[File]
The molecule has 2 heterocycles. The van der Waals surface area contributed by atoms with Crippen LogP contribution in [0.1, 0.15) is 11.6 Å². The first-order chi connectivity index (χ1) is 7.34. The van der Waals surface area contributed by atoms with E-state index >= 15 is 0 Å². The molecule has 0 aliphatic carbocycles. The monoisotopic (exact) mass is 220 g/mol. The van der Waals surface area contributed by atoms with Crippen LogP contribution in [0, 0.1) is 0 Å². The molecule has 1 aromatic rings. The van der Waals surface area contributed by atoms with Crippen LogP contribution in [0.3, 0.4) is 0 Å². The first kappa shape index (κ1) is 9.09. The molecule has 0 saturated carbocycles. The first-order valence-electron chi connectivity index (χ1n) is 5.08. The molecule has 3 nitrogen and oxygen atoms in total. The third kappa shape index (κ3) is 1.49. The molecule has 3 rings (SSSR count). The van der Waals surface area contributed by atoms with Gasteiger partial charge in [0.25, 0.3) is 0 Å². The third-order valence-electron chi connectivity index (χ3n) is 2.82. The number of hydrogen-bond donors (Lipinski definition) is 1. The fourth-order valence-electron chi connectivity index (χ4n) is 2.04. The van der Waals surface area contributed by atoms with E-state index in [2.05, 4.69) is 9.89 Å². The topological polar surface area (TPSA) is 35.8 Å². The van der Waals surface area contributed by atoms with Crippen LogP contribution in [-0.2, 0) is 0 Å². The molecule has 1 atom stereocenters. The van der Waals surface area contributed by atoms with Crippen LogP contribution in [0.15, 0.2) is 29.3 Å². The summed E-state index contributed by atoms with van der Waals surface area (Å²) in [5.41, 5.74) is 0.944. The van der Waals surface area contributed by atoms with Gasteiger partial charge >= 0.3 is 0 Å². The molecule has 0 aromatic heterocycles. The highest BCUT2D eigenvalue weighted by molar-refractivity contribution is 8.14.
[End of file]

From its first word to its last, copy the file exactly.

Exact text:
The molecule has 2 heterocycles. The van der Waals surface area contributed by atoms with Crippen LogP contribution in [0.1, 0.15) is 11.6 Å². The first-order chi connectivity index (χ1) is 7.34. The van der Waals surface area contributed by atoms with E-state index >= 15 is 0 Å². The molecule has 0 aliphatic carbocycles. The monoisotopic (exact) mass is 220 g/mol. The van der Waals surface area contributed by atoms with Crippen LogP contribution in [0, 0.1) is 0 Å². The molecule has 1 aromatic rings. The van der Waals surface area contributed by atoms with Crippen LogP contribution in [0.3, 0.4) is 0 Å². The first kappa shape index (κ1) is 9.09. The molecule has 0 saturated carbocycles. The first-order valence-electron chi connectivity index (χ1n) is 5.08. The molecule has 3 nitrogen and oxygen atoms in total. The third kappa shape index (κ3) is 1.49. The molecule has 3 rings (SSSR count). The van der Waals surface area contributed by atoms with Gasteiger partial charge in [0.25, 0.3) is 0 Å². The third-order valence-electron chi connectivity index (χ3n) is 2.82. The number of hydrogen-bond donors (Lipinski definition) is 1. The fourth-order valence-electron chi connectivity index (χ4n) is 2.04. The van der Waals surface area contributed by atoms with E-state index in [2.05, 4.69) is 9.89 Å². The topological polar surface area (TPSA) is 35.8 Å². The van der Waals surface area contributed by atoms with Crippen LogP contribution in [-0.2, 0) is 0 Å². The molecule has 1 atom stereocenters. The van der Waals surface area contributed by atoms with Crippen LogP contribution in [0.15, 0.2) is 29.3 Å². The summed E-state index contributed by atoms with van der Waals surface area (Å²) in [5.41, 5.74) is 0.944. The van der Waals surface area contributed by atoms with Gasteiger partial charge >= 0.3 is 0 Å². The molecule has 0 aromatic heterocycles. The highest BCUT2D eigenvalue weighted by molar-refractivity contribution is 8.14.